A dynamic multi-agent approach for modeling the evolution of multi-hazard accident scenarios in chemical plants

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Abstract

In the chemical industry, multi-hazard (toxic, flammable, and explosive) materials such as acrylonitrile are stored, transported, and processed in large quantities. A release of multi-hazard materials can simultaneously or sequentially lead to acute toxicity, fire and explosion. The spatial-temporal evolution of hazards may also result in cascading effects. In this study, a dynamic methodology called “Dynamic Graph Monte Carlo” (DGMC) is developed to model the evolution of multi-hazard accident scenarios and assess the vulnerability of humans and installations exposed to such hazards. In the DGMC model, chemical plants are modeled as a multi-agent system with three kinds of agents: hazardous installations, ignition sources, and humans while considering the uncertainties and interdependencies among the agents and their impacts on the evolution of hazards and possible escalation effects. A case study is analyzed using the DGMC methodology, demonstrating that the risk can be underestimated if the spatial-temporal evolution of multi-hazard scenarios is neglected. Vapor cloud explosion (VCEs) may lead to more severe damage than fire, and the safety distances which are implemented only based on fire hazards are not sufficient to prevent from the damage of VCEs.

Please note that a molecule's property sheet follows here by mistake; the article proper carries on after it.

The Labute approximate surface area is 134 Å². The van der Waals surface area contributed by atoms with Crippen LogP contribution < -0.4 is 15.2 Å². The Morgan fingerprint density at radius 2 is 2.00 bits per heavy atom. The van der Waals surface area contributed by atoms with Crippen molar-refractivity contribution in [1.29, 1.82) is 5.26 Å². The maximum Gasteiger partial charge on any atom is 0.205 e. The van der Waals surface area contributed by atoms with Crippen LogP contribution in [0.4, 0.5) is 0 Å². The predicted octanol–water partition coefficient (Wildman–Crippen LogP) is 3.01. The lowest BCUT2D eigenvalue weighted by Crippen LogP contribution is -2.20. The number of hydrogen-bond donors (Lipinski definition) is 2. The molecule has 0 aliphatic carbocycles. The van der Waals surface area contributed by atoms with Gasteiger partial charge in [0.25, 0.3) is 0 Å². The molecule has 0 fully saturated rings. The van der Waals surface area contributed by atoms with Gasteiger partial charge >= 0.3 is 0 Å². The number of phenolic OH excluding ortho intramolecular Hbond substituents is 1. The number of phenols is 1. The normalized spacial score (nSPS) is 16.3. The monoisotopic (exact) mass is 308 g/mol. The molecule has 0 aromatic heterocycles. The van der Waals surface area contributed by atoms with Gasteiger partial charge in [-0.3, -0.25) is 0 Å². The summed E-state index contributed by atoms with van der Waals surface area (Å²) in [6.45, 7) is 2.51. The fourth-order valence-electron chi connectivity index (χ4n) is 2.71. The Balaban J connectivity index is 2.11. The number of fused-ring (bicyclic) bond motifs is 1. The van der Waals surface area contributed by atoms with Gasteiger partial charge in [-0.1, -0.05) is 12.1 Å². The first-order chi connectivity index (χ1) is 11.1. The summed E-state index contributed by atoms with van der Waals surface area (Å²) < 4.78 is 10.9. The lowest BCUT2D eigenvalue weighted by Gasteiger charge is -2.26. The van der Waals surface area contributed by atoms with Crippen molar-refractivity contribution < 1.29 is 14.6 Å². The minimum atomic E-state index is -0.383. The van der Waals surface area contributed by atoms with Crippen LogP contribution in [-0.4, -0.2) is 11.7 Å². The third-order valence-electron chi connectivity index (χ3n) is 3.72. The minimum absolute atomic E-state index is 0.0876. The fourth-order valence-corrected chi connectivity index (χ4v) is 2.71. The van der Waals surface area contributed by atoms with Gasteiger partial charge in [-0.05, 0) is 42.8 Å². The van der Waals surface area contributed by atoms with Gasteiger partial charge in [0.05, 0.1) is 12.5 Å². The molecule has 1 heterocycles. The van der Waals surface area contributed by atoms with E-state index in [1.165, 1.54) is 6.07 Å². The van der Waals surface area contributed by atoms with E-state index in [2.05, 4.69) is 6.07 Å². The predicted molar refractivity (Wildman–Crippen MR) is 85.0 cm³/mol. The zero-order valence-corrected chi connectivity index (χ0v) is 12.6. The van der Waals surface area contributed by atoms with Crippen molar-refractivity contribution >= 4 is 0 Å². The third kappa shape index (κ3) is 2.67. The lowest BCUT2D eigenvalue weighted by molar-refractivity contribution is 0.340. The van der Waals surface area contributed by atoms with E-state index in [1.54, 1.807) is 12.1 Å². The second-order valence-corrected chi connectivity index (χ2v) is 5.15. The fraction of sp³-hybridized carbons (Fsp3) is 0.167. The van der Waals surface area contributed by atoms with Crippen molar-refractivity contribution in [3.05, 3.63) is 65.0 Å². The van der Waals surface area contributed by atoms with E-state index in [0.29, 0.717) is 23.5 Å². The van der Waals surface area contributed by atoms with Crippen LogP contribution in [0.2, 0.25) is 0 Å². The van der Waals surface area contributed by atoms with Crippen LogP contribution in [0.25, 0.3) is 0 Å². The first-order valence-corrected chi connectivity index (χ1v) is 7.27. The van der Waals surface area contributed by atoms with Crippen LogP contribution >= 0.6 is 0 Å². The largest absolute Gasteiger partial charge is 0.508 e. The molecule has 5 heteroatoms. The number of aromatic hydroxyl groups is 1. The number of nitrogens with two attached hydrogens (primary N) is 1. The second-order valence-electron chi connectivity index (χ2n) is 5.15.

Original languageEnglish
Article number107349
JournalReliability Engineering and System Safety
Volume207
DOIs
Publication statusPublished - 2020

Keywords

  • Cascading effects
  • Dynamic evolution
  • Multi-agent
  • Multi-hazard risk assessment
  • Toxic release

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